By Cassandra Balentine
Disruptive technologies drive industry innovation. One of the latest segments to watch is 3D print. Well suited to serve a range of target markets, from the consumer to enterprise, 3D interest and adoption are on the rise.
Dr. Conor MacCormack, co-founder/CEO, Mcor Technologies, believes we are at the brink of exponential growth in 3D printing. “People will look back on this time in history and see it as the start of a new 3D age. In the next five years we will see further blending of the open source and commercial equivalents, a plateau in the DIY community for building machines in the home, and an increase in bureau services and walk-in-off-the-street 3D print shops, which will really bring 3D printing to the masses,” he predicts.
Gartner recognizes three segments of 3D printing: consumer, enterprise, and industrial. The consumer segment represents products typically used in the home. The enterprise is composed of two sub-segments, prototype—or R&D, and production items—used in a manufacturing process or to make finished consumer and enterprise items. Finally, the industrial category describes devices that stretch anyone’s definition of printer to the limit, and includes a range of prototype, casting, finishing goods uses, and material selection.
At the Gartner Symposium/ITxpo last October, the firm shared some statistics on its 3D. Gartner predicted that in 2013, combined end user spending on 3D printers would reach $412 million, up 43 percent from spending of $288 million in 2012. Enterprise spending will total more than $325 million in 2013, compared to the consumer segment, which will reach nearly $87 million. In 2014, Gartner expects spending to increase 62 percent, reaching $669 million, with enterprise spending of $536 million and consumer spending of $133 million.
IDC also offers insight into the 3D market. In its worldwide forecast, the research firm predicts a 29 percent compound annual growth rate (CAGR) in value by 2017 and a 59 percent CAGR in units in the forecast period.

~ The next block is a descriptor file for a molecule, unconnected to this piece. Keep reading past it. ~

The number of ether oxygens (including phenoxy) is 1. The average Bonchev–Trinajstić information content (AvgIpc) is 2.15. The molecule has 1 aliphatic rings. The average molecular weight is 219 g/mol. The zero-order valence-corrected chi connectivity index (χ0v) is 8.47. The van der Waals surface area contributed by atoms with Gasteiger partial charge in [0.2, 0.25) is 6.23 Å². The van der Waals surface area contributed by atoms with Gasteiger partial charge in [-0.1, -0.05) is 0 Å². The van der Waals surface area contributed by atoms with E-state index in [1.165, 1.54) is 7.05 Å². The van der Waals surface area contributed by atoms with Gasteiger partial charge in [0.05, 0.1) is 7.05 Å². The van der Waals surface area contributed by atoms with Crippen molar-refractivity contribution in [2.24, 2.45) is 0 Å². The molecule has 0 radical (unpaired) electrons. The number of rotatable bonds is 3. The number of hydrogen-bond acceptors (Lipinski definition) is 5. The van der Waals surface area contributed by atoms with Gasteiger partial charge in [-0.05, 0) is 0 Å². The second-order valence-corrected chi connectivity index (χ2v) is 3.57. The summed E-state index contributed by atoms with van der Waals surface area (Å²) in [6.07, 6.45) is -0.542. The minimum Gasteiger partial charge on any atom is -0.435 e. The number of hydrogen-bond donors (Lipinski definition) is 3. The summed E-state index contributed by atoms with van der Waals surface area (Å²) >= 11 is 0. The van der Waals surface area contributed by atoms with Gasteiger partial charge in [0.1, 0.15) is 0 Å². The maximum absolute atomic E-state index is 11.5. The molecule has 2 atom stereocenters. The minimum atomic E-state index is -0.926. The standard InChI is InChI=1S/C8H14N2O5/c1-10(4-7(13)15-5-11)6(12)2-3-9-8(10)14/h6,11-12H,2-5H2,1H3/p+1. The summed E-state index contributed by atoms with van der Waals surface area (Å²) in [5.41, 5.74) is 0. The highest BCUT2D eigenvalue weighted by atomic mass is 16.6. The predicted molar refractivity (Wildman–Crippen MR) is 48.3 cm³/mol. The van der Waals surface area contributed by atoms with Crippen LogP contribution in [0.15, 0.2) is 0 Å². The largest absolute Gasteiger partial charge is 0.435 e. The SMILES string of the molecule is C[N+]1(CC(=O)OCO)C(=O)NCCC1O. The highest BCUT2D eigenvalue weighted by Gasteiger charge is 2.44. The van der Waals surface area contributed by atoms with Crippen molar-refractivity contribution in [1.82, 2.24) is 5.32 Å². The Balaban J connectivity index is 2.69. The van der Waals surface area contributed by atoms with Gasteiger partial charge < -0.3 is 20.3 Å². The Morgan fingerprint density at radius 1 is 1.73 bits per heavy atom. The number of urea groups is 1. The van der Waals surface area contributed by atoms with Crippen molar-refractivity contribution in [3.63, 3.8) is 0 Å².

Additionally, IDC expects a rapid decline in hardware prices and considerable action in terms of mergers/acquisitions that will further shape the future of the segment.
Areas that stand out for opportunity in 3D range from design and conceptualization to prototyping and manufacturing.
Several drivers and inhibitors influence the adoption of 3D printing. Pete Basiliere, research VP, imaging and printing services, Gartner, explains that about seven years ago, when Gartner began covering the 3D market, the maker movement led to interest in the creation of new technologies. At the same time, expiring patents on Scott Crump’s—founder and current chairman of the board and head of innovation for Stratasys Ltd.—invention of fused deposition modeling (FDM) technology led to a lot of open source development in the market.
As a result, manufacturers began to lower the price of equipment to a range where it was more affordable. Simultaneously, enterprises started to understand that the equipment is within their reach, the quality of the products of the items built were satisfactory, and the availability of materials is improving. “Those dynamics came together and brought us where we are today,” he adds.